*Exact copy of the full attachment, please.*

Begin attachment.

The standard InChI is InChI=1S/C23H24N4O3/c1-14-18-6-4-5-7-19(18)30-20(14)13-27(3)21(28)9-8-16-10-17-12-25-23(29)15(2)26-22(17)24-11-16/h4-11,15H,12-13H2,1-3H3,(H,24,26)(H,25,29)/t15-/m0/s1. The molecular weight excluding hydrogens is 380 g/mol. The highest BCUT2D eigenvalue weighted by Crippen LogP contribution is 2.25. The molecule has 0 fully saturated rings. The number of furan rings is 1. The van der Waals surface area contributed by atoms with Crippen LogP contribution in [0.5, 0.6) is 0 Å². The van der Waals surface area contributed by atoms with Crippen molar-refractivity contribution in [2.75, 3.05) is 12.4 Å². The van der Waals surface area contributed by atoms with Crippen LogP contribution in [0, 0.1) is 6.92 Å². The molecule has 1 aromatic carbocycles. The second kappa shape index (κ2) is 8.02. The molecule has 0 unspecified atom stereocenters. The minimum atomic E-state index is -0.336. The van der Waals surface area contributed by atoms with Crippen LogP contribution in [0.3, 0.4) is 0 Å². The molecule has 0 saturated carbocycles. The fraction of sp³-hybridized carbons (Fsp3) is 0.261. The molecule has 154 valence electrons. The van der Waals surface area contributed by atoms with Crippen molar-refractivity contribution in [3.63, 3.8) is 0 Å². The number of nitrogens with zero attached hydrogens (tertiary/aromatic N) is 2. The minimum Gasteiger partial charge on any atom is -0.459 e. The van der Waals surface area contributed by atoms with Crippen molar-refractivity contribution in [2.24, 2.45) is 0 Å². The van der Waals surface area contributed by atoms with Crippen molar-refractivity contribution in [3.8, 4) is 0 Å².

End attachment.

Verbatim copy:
The standard InChI is InChI=1S/C23H24N4O3/c1-14-18-6-4-5-7-19(18)30-20(14)13-27(3)21(28)9-8-16-10-17-12-25-23(29)15(2)26-22(17)24-11-16/h4-11,15H,12-13H2,1-3H3,(H,24,26)(H,25,29)/t15-/m0/s1. The molecular weight excluding hydrogens is 380 g/mol. The highest BCUT2D eigenvalue weighted by Crippen LogP contribution is 2.25. The molecule has 0 fully saturated rings. The number of furan rings is 1. The van der Waals surface area contributed by atoms with Crippen LogP contribution in [0.5, 0.6) is 0 Å². The van der Waals surface area contributed by atoms with Crippen molar-refractivity contribution in [2.75, 3.05) is 12.4 Å². The van der Waals surface area contributed by atoms with Crippen LogP contribution in [0, 0.1) is 6.92 Å². The molecule has 1 aromatic carbocycles. The second kappa shape index (κ2) is 8.02. The molecule has 0 unspecified atom stereocenters. The minimum atomic E-state index is -0.336. The van der Waals surface area contributed by atoms with Crippen LogP contribution in [0.3, 0.4) is 0 Å². The molecule has 0 saturated carbocycles. The fraction of sp³-hybridized carbons (Fsp3) is 0.261. The molecule has 154 valence electrons. The van der Waals surface area contributed by atoms with Crippen molar-refractivity contribution in [3.63, 3.8) is 0 Å². The number of nitrogens with zero attached hydrogens (tertiary/aromatic N) is 2. The minimum Gasteiger partial charge on any atom is -0.459 e. The van der Waals surface area contributed by atoms with Crippen molar-refractivity contribution in [2.24, 2.45) is 0 Å². The van der Waals surface area contributed by atoms with Crippen molar-refractivity contribution in [3.8, 4) is 0 Å².